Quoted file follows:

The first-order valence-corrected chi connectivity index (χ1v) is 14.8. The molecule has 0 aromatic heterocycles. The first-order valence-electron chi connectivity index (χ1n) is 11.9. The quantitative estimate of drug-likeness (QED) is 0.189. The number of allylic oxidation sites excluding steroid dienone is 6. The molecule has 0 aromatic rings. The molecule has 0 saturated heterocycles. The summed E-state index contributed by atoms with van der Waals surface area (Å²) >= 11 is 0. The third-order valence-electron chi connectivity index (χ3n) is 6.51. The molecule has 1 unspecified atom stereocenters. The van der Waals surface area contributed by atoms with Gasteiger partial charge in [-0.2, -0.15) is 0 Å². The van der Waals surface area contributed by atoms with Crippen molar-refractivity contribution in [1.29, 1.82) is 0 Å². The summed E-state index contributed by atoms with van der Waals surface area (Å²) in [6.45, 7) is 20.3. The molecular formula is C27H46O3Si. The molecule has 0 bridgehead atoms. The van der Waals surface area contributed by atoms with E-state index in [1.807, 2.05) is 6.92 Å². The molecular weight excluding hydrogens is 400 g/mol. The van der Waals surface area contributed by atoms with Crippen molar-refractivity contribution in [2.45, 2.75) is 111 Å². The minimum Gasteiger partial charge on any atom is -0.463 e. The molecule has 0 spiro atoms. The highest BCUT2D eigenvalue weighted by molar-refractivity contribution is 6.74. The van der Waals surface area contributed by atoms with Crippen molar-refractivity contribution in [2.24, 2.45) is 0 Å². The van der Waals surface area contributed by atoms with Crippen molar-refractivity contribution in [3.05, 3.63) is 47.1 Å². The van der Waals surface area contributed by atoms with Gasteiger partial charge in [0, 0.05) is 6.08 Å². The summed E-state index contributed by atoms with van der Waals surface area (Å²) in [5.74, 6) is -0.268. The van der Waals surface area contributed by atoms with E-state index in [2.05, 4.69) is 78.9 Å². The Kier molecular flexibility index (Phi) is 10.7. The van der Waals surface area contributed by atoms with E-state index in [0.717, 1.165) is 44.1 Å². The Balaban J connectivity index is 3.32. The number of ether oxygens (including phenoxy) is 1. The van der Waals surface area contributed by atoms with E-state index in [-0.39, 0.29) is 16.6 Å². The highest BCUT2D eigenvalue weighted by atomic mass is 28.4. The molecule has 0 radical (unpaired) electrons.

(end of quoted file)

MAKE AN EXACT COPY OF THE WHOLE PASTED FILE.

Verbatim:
The first-order valence-corrected chi connectivity index (χ1v) is 14.8. The molecule has 0 aromatic heterocycles. The first-order valence-electron chi connectivity index (χ1n) is 11.9. The quantitative estimate of drug-likeness (QED) is 0.189. The number of allylic oxidation sites excluding steroid dienone is 6. The molecule has 0 aromatic rings. The molecule has 0 saturated heterocycles. The summed E-state index contributed by atoms with van der Waals surface area (Å²) >= 11 is 0. The third-order valence-electron chi connectivity index (χ3n) is 6.51. The molecule has 1 unspecified atom stereocenters. The van der Waals surface area contributed by atoms with Gasteiger partial charge in [-0.2, -0.15) is 0 Å². The van der Waals surface area contributed by atoms with Crippen molar-refractivity contribution in [1.29, 1.82) is 0 Å². The summed E-state index contributed by atoms with van der Waals surface area (Å²) in [6.45, 7) is 20.3. The molecular formula is C27H46O3Si. The molecule has 0 bridgehead atoms. The van der Waals surface area contributed by atoms with E-state index in [1.807, 2.05) is 6.92 Å². The molecular weight excluding hydrogens is 400 g/mol. The van der Waals surface area contributed by atoms with Crippen molar-refractivity contribution in [2.45, 2.75) is 111 Å². The minimum Gasteiger partial charge on any atom is -0.463 e. The molecule has 0 spiro atoms. The highest BCUT2D eigenvalue weighted by molar-refractivity contribution is 6.74. The van der Waals surface area contributed by atoms with Crippen molar-refractivity contribution in [2.24, 2.45) is 0 Å². The van der Waals surface area contributed by atoms with Crippen molar-refractivity contribution in [3.05, 3.63) is 47.1 Å². The van der Waals surface area contributed by atoms with Gasteiger partial charge in [0, 0.05) is 6.08 Å². The summed E-state index contributed by atoms with van der Waals surface area (Å²) in [5.74, 6) is -0.268. The van der Waals surface area contributed by atoms with E-state index in [2.05, 4.69) is 78.9 Å². The Kier molecular flexibility index (Phi) is 10.7. The van der Waals surface area contributed by atoms with E-state index in [0.717, 1.165) is 44.1 Å². The Balaban J connectivity index is 3.32. The number of ether oxygens (including phenoxy) is 1. The van der Waals surface area contributed by atoms with E-state index in [-0.39, 0.29) is 16.6 Å². The highest BCUT2D eigenvalue weighted by atomic mass is 28.4. The molecule has 0 radical (unpaired) electrons.